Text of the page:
Financial sector shares have historically traded in cyclical correlation with real economy sectors like minerals, mining and materials in North America. After all financial fees are not a driver of the real economy, but rather a tax that rides with it. This chart shows financials in blue (XFN) and the Canadian Resource Sector Index (lower purple) since 2003. In a remarkable divergence the past 2 years, QE and other gifts to banks have allowed financial shares to trade in a world of their own fixing, which has opened a remarkable crocodile jaw gap between the two indices shown below.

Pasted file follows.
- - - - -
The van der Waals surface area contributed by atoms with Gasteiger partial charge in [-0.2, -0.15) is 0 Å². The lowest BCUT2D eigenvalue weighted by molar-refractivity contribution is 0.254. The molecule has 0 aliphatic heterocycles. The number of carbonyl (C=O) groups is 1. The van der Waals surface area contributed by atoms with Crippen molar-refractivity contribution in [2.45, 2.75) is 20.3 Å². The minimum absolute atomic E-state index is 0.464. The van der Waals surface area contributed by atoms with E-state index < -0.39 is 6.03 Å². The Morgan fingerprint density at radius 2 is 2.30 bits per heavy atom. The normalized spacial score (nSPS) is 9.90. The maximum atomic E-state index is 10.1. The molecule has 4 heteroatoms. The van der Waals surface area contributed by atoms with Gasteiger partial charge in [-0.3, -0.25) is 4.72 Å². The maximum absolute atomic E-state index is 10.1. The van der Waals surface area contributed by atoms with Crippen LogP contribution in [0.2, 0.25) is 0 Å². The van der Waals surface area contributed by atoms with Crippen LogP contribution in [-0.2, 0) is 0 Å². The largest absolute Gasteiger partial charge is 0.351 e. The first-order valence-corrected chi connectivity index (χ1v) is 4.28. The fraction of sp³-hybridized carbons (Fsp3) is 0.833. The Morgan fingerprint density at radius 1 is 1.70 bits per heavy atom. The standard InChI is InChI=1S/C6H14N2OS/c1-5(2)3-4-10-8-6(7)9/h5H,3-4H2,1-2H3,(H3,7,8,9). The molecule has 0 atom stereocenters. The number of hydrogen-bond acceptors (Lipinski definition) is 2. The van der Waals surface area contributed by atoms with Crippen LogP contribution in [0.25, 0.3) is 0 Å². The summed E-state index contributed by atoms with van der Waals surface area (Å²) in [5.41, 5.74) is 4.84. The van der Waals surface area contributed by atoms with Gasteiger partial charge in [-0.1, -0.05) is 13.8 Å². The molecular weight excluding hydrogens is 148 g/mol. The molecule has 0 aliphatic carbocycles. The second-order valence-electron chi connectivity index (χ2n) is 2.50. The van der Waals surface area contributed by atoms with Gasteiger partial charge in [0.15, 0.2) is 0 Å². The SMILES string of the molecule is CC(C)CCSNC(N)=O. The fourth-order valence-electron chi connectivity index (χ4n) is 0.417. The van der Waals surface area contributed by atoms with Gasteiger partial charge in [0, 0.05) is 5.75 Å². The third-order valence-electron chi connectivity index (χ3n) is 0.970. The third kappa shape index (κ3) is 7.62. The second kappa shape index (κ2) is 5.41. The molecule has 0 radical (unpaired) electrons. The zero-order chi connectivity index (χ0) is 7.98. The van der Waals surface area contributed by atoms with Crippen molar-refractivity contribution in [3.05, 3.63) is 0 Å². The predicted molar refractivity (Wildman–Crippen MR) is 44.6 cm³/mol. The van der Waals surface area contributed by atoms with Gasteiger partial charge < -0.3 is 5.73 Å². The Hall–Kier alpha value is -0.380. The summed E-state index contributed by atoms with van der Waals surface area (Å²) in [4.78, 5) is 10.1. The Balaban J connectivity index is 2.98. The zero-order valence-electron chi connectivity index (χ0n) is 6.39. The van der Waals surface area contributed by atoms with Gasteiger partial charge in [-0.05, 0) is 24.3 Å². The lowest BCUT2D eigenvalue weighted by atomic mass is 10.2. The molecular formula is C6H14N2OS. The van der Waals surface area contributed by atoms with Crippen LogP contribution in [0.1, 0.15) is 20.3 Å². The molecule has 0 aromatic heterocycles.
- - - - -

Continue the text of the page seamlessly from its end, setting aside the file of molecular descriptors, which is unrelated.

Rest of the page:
But no one gets it all their way forever, and recently disappointing earnings and negative shocks to the world economy have been knocking financial shares off their ‘permanently high plateau’ once more. As shown above, having recently broken their late 2012 QE-ever uptrend (see green line at top), the weight of the world is pushing on the financial sector to recouple with other leading sectors toward the 2009 bear market lows. A closer look at the weakness in the financial index (blue line) can be seen below.
Unfortunately as retail investors churn round and round the risk bush, nervous capital has been pulling out of sinking banks (XFN down 9% so far) and moving into deliriously priced REITs (XRE index in red) hoping for a smoother ride. What they are more likely to find however, is another train wreck in motion.